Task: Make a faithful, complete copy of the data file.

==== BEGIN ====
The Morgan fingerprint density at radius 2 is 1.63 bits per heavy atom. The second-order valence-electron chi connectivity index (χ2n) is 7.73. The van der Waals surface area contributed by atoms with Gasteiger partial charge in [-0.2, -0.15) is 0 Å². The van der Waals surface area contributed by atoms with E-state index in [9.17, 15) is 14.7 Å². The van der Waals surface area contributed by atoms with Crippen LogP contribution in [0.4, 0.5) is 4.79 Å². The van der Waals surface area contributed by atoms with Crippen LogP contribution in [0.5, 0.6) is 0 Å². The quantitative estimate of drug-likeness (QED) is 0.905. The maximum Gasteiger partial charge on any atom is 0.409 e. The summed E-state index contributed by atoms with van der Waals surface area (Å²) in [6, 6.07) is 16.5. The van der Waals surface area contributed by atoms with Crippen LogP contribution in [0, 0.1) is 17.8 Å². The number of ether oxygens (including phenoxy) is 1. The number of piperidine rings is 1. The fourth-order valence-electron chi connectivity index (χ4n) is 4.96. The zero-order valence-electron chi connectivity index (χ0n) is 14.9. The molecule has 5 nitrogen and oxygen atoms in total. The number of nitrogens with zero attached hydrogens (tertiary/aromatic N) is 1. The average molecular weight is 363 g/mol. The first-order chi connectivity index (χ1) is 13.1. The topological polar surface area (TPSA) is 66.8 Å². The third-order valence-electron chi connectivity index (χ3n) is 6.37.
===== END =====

The Morgan fingerprint density at radius 2 is 1.63 bits per heavy atom. The second-order valence-electron chi connectivity index (χ2n) is 7.73. The van der Waals surface area contributed by atoms with Gasteiger partial charge in [-0.2, -0.15) is 0 Å². The van der Waals surface area contributed by atoms with E-state index in [9.17, 15) is 14.7 Å². The van der Waals surface area contributed by atoms with Crippen LogP contribution in [0.4, 0.5) is 4.79 Å². The van der Waals surface area contributed by atoms with Crippen LogP contribution in [0.5, 0.6) is 0 Å². The quantitative estimate of drug-likeness (QED) is 0.905. The maximum Gasteiger partial charge on any atom is 0.409 e. The summed E-state index contributed by atoms with van der Waals surface area (Å²) in [6, 6.07) is 16.5. The van der Waals surface area contributed by atoms with Crippen LogP contribution in [0, 0.1) is 17.8 Å². The number of ether oxygens (including phenoxy) is 1. The number of piperidine rings is 1. The fourth-order valence-electron chi connectivity index (χ4n) is 4.96. The zero-order valence-electron chi connectivity index (χ0n) is 14.9. The molecule has 5 nitrogen and oxygen atoms in total. The number of nitrogens with zero attached hydrogens (tertiary/aromatic N) is 1. The average molecular weight is 363 g/mol. The first-order chi connectivity index (χ1) is 13.1. The topological polar surface area (TPSA) is 66.8 Å². The third-order valence-electron chi connectivity index (χ3n) is 6.37.